In a scientific analysis of four decades of Exxon Mobil's climate change communications, two Harvard University researchers concluded that the oil and gas giant misled the public about what its scientists and executives knew to be true about the state of climate science.
Analyzing 187 documents published between 1977 and 2014, Naomi Oreskes, a professor of the history of science, and Geoffrey Supran, a postdoctoral fellow, reported that, even as the company publicly played up uncertainties about climate change, internally, it recognized both the validity of the science and the threat of climate change itself. Their study was published Wednesday in Environmental Research Letters.
"We found that, from as early as the 1970s, Exxon Mobil (and its predecessors Exxon and Mobil) not only knew about emerging climate science, but also contributed research to it," the team wrote in the New York Times. "Scientific reports and articles written or cowritten by Exxon Mobil employees acknowledged that global warming was a real and serious threat. They also noted it could be addressed by reducing fossil fuel use, meaning that fossil fuel reserves might one day become stranded assets."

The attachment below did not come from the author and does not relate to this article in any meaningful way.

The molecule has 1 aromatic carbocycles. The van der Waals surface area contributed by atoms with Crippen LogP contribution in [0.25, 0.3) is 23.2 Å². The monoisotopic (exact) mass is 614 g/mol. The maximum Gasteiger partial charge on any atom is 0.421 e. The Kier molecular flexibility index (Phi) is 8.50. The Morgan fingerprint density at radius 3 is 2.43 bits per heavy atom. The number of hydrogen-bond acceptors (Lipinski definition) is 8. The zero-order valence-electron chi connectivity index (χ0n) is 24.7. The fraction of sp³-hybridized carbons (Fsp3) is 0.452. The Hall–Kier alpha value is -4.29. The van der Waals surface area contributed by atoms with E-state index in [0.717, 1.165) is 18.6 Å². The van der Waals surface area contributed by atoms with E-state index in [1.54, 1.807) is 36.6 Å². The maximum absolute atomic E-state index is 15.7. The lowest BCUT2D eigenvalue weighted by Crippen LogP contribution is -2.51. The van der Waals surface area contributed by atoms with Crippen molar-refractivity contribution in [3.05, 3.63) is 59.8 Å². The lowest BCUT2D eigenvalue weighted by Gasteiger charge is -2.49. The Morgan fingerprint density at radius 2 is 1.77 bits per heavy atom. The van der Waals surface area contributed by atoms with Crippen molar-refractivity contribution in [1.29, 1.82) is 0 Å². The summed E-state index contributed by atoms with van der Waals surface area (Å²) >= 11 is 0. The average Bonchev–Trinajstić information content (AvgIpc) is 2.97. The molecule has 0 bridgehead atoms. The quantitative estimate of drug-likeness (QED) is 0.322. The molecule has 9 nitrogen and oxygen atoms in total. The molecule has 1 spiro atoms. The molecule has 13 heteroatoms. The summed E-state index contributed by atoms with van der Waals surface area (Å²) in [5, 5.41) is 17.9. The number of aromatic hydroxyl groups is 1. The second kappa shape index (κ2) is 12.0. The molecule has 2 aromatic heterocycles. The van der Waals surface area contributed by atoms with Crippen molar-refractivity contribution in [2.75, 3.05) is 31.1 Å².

Exxon Mobil immediately pushed back with a statement calling the study "inaccurate and preposterous," and claiming that it was "paid for, written and published by activists leading a five-year campaign against the company."
The company has long accused its critics of "cherry-picking" data to suggest that it knew about the risks of climate change. Supran alluded to those accusations on Twitter Wednesday morning, writing, "we analyzed the whole cherry tree, & trends are clear."
Indeed, the study, which was funded by Harvard and the Rockefeller Family Fund, was published in a reputable, peer-reviewed journal.